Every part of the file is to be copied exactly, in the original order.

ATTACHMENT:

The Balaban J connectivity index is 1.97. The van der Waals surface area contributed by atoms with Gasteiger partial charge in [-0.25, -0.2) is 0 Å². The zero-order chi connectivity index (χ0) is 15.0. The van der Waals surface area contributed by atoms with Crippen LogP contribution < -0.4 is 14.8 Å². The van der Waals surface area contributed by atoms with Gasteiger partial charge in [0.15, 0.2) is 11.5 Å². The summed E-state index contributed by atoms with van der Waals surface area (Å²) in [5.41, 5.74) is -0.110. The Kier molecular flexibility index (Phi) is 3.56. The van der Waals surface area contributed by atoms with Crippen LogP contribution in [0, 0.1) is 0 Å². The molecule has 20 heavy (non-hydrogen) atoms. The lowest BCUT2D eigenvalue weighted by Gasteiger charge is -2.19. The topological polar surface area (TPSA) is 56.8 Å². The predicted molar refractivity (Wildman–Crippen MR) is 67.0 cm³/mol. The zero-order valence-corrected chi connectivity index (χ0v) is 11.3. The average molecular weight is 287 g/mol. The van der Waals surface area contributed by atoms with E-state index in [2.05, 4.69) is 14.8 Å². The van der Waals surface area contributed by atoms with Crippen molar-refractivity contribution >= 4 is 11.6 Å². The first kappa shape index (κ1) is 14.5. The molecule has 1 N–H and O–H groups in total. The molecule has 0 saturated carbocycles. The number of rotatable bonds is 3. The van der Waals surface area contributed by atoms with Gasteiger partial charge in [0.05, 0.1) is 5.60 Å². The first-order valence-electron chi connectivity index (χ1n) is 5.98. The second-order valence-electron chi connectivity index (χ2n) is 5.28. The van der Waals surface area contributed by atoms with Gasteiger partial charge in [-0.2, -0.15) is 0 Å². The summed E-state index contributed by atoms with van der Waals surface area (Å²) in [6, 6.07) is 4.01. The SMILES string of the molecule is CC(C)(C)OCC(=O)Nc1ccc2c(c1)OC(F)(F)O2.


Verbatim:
The Balaban J connectivity index is 1.97. The van der Waals surface area contributed by atoms with Gasteiger partial charge in [-0.25, -0.2) is 0 Å². The zero-order chi connectivity index (χ0) is 15.0. The van der Waals surface area contributed by atoms with Crippen LogP contribution < -0.4 is 14.8 Å². The van der Waals surface area contributed by atoms with Gasteiger partial charge in [0.15, 0.2) is 11.5 Å². The summed E-state index contributed by atoms with van der Waals surface area (Å²) in [5.41, 5.74) is -0.110. The Kier molecular flexibility index (Phi) is 3.56. The van der Waals surface area contributed by atoms with Crippen LogP contribution in [0, 0.1) is 0 Å². The molecule has 20 heavy (non-hydrogen) atoms. The lowest BCUT2D eigenvalue weighted by Gasteiger charge is -2.19. The topological polar surface area (TPSA) is 56.8 Å². The predicted molar refractivity (Wildman–Crippen MR) is 67.0 cm³/mol. The zero-order valence-corrected chi connectivity index (χ0v) is 11.3. The average molecular weight is 287 g/mol. The van der Waals surface area contributed by atoms with E-state index in [2.05, 4.69) is 14.8 Å². The van der Waals surface area contributed by atoms with Crippen molar-refractivity contribution >= 4 is 11.6 Å². The first kappa shape index (κ1) is 14.5. The molecule has 1 N–H and O–H groups in total. The molecule has 0 saturated carbocycles. The number of rotatable bonds is 3. The van der Waals surface area contributed by atoms with Gasteiger partial charge in [0.05, 0.1) is 5.60 Å². The first-order valence-electron chi connectivity index (χ1n) is 5.98. The second-order valence-electron chi connectivity index (χ2n) is 5.28. The van der Waals surface area contributed by atoms with Gasteiger partial charge in [-0.2, -0.15) is 0 Å². The summed E-state index contributed by atoms with van der Waals surface area (Å²) in [6, 6.07) is 4.01. The SMILES string of the molecule is CC(C)(C)OCC(=O)Nc1ccc2c(c1)OC(F)(F)O2.